I love coffee. I remember when I was a kid, and Mum and Dad bought an electric coffee percolator. It was a bit of a big deal and made coffee a bit of an event, generally reserved for after the dinner coffee. Dad would grind the coffee beans by hand in a little wooden grinder with a drawer to catch the grounds. Then he’d fill the percolator and turn it on, and we’d hear it going blurp, blurp until it stopped, and the coffee was ready. I wasn’t allowed coffee at that stage — it was not a drink for children — but the smell was so enticing. This was proper coffee, not instant, which my parents drank at other times.
When I left home to go to university, I lived in Carlton, a Melbourne suburb where there were lots of Italian cafes and restaurants. As well as learning to cook Italian-style food, I learned to make Italian-style coffee, using a moka pot, like the one in this photo. The only trouble was, mine only made three small cups, so for larger groups it was a hassle. But I never bought instant coffee again.
Then one year, my lovely evening class students bought me an electric coffee maker of the sort that used paper filters. I used it for a while, but ended up giving it to Mum and Dad, as my kitchen was so tiny there was no room for it on the bench, and it was a nuisance getting it out of a cupboard two or three times a day to make coffee.
I bought a French press coffee maker, because it made more coffee at one time which was easier if I had guests. Mum had given me an elegant 1960’s coffee pot as a gift once — a “Susie Cooper” coffee pot — a tall china pot, like a teapot, only it was for coffee. It came with a little jug and sugar container. That’s the set in the photo. I assumed you made the coffee then poured it into the pot to serve, mainly to be elegant, the way we were supposed to pour milk from the carton into a pretty little jug when guests were present. Naturally I didn’t bother with the tall coffee pot at all, I just used the French press. Why dirty two pots?
I still have the French press and the moka pot as well as the Susie Cooper pot, but these days, most of the time, I don’t use any equipment at all. I just add boiling water to a heaped spoonful of ground coffee in a mug, stir well, let it sit a moment, then add a little milk. The grounds sink to the bottom, and unless I drain the cup or mug dry with my last mouthful, I never taste any grounds. And there’s so much less washing up and no filters to clean. I just tip the grounds into my compost bin (or down the sink — shhhh.)
I discovered this method when I was camping one time, and had forgotten to bring any filters. I made the coffee in a thermos — just ground beans and boiling water and then a little milk, reasoning that if it was horrible I could just throw it out. But when I came to drink it, it was perfect — all the grounds stayed sitting at the bottom of the thermos. And I’ve made it like that ever since — only just for me. It’s a bit hard to see in the photo below, but that’s the coffee I just finished, tipped at an angle so you can see how the grounds have sunk to the bottom and are still clinging to the base of the mug. The paler semicircle is the last mouthful of my coffee, which I won’t drink, as there will be some grounds in it.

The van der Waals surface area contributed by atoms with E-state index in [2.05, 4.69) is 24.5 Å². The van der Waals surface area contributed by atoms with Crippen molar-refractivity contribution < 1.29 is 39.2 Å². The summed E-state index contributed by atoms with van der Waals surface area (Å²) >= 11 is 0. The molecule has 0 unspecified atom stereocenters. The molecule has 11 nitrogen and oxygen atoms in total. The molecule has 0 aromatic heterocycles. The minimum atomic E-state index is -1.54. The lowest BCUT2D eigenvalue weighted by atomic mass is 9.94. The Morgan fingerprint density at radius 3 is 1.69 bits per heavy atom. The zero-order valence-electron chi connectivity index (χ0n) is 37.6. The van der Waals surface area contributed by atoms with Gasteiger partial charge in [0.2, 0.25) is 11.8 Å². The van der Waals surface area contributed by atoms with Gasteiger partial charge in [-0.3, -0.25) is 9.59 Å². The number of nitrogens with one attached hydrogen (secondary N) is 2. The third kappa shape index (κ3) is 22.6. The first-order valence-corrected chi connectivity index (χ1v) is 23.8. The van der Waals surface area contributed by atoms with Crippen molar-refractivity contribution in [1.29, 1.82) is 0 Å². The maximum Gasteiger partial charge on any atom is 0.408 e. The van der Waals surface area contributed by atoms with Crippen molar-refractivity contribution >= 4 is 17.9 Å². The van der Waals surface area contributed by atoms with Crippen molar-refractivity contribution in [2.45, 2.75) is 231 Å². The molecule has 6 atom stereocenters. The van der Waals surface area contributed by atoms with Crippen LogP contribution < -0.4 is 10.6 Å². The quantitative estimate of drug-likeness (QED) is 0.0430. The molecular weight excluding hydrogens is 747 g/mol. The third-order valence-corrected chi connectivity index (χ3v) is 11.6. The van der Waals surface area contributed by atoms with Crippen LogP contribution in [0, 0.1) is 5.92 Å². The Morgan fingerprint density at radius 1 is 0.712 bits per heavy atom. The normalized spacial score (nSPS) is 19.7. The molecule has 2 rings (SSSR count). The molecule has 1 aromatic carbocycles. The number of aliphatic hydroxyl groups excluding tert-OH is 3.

Recently, I was browsing through my mother’s old cookbooks — I love old cookbooks — and I came across a description of how to make coffee. It was very similar to the way you make tea — warm the pot, add the ground coffee (the amount depending on how strong you wanted it) pour boiling water in, stir well and allow the grounds to sink. It added that you could strain the coffee when pouring, but that it wasn’t necessary if you didn’t swirl the pot around too much when pouring. And clearly they were using the kind of tall china pot like the one my mother gave me.
So you don’t need to boil up coffee over a campfire, or buy an electric machine and use paper filters, or wasteful little foil pods, you can just make it in a mug. I’ve been trying it on friends lately — most of them were very dubious about it at first, but they’ve had to confess it’s as good as the French press version, as long as you don’t try to drain the cup dry. Try it and see. I’ll still use my French press for dinner parties, and the moka pot for making espresso-style coffee, but 90% of the time, it’s straight into the mug for me.
On the left is my “writing” coffee mug, a souvenir of a Romance Writers of Australia conference many years ago. I love it. And yes, enough of blogging — back to the wip (that’s Work In Progress.)